- After subscribing to the topics, before the robot starts moving it waits for "synchronization", meaning that it is waiting for the first readings from odometry and laser before deciding what to do. This step is necessary because in the simulation , it started moving before knowing were it is leading to wall crashing or endless loops (if turning was needed as a first step)
- The robot presumes that it is not properly positioned and goes into a function called "position me". Using the laser readings for distances corresponding to 95 and - 95 degrees, it checks if there readings are smaller than 0.2 or bigger than 9 then it starts going forwards until the initial condition is no longer true. In other words, it senses if it inside the maze or not. This was developed for the simulator where readings from when not inside the maze are other really small (smaller than 0.2) or really big (9 and something). Although not in the maze, it is presumed that at least the robot is facing towards the entrance. While moving, the robot is not supposed to crash into walls, constantly checking if the reading for 45 and -45 degrees are above a defined threshold. If not, initiate a small rotation in the direction where the +/- 45 degrees is bigger. After it has proper reading for both 95 and -95 (fully inside the maze) the next step is to rotate in order to position himself such that by going forward to remain parallel to the walls. In other words, the laser beam corresponding to 0 degrees (front) will be as parallel as possible to the walls. This is done by using measurements from 45,90, -45, and -90 degrees. The direction of rotation is computed by comparing readings from 90 with 95 and -90 with -95. At the end of this execution, the robot will be inside the maze and "parallel" to the walls. At the end of this, corridor size is measured as the sum distances from 90 and -90. This value will not change, as it it presumed that all the corridors have the same size, also no new corridor measurements done before the turn.
- From this point on the strategy is : go forward , without hitting the walls, until you sense a change in readings in 90 and -90 degrees.(this strategy could result in false readings if the robot is tilted when moving through the corridor. By using the 45 degrees readings, we make sure that the robot is never tilted more than a couple of degrees, thus making sure that when the 90 readings detect a corners, it is in the close proximity. In addition to this, we also use the 45 degrees to check if there are any other options when a corner is detected)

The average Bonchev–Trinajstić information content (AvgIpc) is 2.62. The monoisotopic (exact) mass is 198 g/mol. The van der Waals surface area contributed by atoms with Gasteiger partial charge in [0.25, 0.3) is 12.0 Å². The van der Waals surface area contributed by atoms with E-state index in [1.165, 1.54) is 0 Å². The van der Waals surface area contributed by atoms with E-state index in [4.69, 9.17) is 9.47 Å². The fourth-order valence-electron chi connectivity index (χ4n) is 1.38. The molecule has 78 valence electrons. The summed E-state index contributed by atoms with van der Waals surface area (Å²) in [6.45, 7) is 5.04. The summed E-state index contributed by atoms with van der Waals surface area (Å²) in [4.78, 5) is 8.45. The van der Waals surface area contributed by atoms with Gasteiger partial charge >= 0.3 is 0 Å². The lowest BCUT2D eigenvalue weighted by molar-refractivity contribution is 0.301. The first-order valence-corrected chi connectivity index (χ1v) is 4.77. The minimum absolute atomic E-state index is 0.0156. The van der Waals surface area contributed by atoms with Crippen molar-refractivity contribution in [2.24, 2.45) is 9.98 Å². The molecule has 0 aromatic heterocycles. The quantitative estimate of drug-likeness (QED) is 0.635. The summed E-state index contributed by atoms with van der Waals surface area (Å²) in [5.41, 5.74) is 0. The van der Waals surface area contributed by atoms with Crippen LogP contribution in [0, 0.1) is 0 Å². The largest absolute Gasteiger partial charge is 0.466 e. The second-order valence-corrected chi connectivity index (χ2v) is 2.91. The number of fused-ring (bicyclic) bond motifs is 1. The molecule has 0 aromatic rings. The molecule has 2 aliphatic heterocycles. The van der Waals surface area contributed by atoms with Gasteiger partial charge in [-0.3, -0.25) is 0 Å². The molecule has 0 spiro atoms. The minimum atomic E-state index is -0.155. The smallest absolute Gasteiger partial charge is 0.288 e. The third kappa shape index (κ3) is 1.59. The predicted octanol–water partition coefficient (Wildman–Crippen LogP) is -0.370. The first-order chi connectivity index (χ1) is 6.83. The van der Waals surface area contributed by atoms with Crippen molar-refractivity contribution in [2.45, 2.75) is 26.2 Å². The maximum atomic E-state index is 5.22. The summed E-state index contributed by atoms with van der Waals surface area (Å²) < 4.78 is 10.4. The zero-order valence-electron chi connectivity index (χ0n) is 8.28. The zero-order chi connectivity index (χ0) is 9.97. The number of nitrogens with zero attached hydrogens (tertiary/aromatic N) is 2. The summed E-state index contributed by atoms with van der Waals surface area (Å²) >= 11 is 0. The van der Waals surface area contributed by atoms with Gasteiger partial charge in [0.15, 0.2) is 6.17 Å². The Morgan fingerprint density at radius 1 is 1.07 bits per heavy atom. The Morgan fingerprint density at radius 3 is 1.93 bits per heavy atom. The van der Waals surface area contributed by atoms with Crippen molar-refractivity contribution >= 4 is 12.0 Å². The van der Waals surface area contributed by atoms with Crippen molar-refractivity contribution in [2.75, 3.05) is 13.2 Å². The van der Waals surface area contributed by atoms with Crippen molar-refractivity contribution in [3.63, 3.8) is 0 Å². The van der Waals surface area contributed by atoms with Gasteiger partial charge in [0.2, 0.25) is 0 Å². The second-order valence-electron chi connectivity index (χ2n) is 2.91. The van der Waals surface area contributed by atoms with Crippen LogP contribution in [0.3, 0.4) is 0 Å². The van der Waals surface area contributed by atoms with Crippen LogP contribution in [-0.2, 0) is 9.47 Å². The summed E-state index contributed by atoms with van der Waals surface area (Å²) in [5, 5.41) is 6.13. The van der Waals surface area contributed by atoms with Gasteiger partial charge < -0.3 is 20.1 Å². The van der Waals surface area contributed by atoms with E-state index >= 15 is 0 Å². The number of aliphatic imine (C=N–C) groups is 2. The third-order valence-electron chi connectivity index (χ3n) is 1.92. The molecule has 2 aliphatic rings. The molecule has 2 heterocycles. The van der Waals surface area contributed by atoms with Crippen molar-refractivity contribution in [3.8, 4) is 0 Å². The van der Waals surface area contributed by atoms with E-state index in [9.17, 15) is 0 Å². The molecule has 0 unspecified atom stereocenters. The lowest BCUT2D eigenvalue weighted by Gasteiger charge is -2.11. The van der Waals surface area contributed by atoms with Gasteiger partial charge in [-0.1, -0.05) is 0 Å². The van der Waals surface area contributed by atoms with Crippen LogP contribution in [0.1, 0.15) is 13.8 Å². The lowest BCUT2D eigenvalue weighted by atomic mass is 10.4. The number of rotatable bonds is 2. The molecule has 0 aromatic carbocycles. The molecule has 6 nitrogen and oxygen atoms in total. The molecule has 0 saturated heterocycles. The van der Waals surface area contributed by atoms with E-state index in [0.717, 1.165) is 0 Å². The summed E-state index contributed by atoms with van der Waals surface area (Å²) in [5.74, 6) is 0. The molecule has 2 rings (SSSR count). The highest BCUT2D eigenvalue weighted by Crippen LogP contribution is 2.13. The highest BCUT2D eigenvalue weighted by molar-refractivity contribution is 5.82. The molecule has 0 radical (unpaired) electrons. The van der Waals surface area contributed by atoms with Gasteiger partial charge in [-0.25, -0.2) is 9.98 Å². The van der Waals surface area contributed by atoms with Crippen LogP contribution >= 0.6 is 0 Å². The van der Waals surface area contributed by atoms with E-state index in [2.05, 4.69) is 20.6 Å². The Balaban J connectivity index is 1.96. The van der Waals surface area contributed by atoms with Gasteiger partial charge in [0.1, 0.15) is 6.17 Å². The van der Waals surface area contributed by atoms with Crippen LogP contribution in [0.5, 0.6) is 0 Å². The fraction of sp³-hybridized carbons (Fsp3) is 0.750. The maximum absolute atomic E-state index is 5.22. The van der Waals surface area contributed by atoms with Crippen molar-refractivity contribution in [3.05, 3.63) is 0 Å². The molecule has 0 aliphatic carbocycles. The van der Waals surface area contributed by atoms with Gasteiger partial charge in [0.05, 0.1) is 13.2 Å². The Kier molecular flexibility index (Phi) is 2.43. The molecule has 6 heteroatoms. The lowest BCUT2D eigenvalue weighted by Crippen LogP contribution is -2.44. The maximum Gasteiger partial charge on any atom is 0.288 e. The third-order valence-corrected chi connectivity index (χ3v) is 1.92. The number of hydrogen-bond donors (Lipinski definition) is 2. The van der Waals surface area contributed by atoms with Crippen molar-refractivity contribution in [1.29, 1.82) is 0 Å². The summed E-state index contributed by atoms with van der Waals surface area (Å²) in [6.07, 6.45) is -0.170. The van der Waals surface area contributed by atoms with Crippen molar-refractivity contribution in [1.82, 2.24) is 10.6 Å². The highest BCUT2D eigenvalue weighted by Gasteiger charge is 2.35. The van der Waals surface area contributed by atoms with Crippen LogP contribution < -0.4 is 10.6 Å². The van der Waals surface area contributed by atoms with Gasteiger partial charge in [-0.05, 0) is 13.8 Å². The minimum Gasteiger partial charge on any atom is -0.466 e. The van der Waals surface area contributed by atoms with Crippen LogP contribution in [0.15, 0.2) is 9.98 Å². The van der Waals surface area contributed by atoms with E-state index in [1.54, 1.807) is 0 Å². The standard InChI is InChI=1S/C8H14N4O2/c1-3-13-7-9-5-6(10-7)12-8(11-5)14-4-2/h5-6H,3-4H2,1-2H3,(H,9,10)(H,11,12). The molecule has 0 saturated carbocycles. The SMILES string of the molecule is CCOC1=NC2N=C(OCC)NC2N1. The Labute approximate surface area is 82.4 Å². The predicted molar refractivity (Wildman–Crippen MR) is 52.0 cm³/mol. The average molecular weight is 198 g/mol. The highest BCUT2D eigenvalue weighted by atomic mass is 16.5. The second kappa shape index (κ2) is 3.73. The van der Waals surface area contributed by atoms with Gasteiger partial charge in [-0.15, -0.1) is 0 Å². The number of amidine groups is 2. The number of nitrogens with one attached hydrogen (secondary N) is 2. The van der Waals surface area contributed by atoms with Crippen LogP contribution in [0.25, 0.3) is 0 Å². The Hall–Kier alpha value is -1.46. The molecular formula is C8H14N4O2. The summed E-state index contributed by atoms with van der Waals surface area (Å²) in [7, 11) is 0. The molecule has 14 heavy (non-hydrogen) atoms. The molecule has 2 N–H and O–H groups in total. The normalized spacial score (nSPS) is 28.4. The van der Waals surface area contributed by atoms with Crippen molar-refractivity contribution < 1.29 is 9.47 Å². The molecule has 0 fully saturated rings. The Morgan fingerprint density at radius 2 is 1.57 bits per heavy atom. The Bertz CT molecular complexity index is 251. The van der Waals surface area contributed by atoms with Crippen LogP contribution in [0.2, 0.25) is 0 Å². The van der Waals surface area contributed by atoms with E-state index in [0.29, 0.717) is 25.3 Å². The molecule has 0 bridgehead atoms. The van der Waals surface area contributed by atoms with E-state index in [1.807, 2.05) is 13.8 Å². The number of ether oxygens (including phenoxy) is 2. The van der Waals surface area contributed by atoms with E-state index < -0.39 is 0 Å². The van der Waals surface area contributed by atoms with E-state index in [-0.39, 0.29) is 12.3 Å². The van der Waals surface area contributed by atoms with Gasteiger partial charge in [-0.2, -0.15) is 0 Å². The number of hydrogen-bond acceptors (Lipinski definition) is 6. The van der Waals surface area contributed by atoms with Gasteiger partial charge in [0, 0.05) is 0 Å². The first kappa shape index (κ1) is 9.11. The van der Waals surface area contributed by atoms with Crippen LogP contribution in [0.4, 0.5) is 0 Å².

- The maze solving strategy is : if possible take a right, if not go forward, else take a left. This strategy provides a simple way of solving mazes. Although there are multiple strategies out there, in the end it is all a matter of probabilities (without knowing the map of the maze before hand). This strategy has only one weak point (that will not be present in the final competition) that is when the robot starts directly near an "island". This will cause the robot to go in circles around it, depending on the initial relative position of the robot to the island. This problem is acknowledged, but will not be treated further because it is not needed to finish the maze.
- When the robot senses a change in the 90 and -90 readings, it knows that he has to take a turn. Although not present in the simulator, in real life there is an issue when only referring to these measurements because there is a high chance that the corners for left and right will not be properly aligned. This might make the robot take a left for instance when a right is possible, thus making unable to go through to the exit. The improved strategy, when detecting a left, also uses the 45 degrees right to check if also there is a reading bigger than the corridor size and if it exists , wait until the right turn is available.